Topic 2 & 3: Web-Based Tools, Web 2.0 and “The Cloud”

Working at a BYOD (bring your own device) school at the middle and high school level has created a lot of opportunity for 21st century learning; a style of education that goes beyond pencil and paper. The integration of technology in the class room doesn’t come without its challenges, but when used effectively and efficiently it can empower teachers and students alike by helping to maximize instruction, and collaboration, as well as meet the needs of our ever diverse classrooms.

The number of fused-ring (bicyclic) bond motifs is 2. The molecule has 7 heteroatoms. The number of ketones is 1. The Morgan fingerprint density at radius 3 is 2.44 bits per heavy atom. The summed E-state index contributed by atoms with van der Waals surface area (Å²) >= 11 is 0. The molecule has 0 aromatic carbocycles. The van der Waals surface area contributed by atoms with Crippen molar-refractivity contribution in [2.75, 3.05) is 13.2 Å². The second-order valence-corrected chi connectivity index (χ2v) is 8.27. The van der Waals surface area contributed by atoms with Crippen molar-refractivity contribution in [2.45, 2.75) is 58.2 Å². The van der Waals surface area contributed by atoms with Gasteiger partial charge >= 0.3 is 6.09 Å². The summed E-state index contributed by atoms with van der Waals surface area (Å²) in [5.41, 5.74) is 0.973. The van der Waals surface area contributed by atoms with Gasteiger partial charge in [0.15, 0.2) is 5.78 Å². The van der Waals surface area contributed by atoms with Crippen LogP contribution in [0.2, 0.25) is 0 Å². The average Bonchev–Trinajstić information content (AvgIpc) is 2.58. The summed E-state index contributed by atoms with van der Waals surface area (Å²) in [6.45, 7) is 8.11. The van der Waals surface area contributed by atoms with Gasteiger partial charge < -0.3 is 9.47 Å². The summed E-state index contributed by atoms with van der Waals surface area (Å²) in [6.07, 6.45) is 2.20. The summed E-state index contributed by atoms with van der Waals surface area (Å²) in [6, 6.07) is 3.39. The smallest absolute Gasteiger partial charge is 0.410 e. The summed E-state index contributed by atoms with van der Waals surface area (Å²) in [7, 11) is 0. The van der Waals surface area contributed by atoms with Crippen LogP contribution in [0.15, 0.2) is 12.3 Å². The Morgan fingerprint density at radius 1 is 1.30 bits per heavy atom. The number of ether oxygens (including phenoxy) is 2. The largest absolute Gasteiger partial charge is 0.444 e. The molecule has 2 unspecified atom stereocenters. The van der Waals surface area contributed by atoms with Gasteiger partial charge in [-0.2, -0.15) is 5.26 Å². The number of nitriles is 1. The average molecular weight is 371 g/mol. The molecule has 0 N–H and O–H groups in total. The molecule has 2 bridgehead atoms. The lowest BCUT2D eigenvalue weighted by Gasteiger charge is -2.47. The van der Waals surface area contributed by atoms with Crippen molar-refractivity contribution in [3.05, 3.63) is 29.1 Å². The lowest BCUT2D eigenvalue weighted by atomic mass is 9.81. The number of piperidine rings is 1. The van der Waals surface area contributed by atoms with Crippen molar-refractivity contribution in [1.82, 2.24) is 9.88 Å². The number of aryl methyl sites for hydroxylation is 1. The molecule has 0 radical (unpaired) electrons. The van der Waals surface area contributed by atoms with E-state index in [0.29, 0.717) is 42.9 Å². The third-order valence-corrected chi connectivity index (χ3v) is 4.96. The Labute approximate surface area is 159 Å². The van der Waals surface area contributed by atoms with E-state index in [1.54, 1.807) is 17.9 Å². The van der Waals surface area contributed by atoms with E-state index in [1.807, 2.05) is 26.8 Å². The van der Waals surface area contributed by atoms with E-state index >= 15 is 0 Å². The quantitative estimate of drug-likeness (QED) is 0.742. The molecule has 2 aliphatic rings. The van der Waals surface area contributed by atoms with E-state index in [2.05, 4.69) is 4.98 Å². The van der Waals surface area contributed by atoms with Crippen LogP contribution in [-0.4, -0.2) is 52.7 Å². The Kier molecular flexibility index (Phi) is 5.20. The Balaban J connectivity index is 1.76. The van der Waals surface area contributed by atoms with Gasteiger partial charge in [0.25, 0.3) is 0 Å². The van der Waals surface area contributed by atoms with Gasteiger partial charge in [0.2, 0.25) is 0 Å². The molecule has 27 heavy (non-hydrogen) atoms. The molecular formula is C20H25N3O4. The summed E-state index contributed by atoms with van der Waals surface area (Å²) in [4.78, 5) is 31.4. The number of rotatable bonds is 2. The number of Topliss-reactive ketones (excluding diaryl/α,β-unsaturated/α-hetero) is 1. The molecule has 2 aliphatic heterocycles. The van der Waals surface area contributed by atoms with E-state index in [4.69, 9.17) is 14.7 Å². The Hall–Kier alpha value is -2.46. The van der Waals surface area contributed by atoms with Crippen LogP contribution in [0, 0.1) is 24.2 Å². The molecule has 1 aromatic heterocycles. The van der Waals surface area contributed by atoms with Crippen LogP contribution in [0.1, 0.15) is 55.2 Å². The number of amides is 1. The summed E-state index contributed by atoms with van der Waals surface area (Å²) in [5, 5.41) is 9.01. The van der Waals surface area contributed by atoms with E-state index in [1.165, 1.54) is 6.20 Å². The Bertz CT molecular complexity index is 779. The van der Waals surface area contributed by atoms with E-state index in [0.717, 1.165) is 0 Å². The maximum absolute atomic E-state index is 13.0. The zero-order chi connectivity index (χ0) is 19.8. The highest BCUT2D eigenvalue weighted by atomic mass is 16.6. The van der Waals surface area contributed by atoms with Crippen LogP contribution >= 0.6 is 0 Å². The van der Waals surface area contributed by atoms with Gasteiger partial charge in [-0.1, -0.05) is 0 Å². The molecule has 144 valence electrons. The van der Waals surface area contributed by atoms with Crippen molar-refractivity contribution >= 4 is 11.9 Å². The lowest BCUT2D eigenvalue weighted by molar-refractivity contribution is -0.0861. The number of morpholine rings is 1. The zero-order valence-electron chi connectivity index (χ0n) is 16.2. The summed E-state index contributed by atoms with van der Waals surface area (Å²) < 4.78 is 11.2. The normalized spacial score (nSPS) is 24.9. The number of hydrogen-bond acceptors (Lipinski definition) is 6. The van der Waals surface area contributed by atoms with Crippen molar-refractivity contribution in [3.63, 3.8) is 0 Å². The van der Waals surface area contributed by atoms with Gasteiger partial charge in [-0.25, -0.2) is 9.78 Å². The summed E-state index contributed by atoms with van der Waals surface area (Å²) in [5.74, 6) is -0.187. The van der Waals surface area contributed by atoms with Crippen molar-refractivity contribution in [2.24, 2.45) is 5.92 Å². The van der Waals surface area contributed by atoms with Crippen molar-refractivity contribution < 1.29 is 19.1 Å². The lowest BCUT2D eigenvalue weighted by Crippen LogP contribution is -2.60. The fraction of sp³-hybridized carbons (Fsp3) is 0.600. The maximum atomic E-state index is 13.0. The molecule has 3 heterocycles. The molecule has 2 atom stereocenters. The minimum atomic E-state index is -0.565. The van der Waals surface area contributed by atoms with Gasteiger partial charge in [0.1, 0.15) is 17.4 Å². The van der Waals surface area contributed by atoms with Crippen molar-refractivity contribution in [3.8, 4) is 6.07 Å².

I use a variety of technology in my classroom including a variety of apps and online tools and websites.  Three tools I have used throughout this past school year more frequently are EduCanon, Socrative, and Google Classrooms.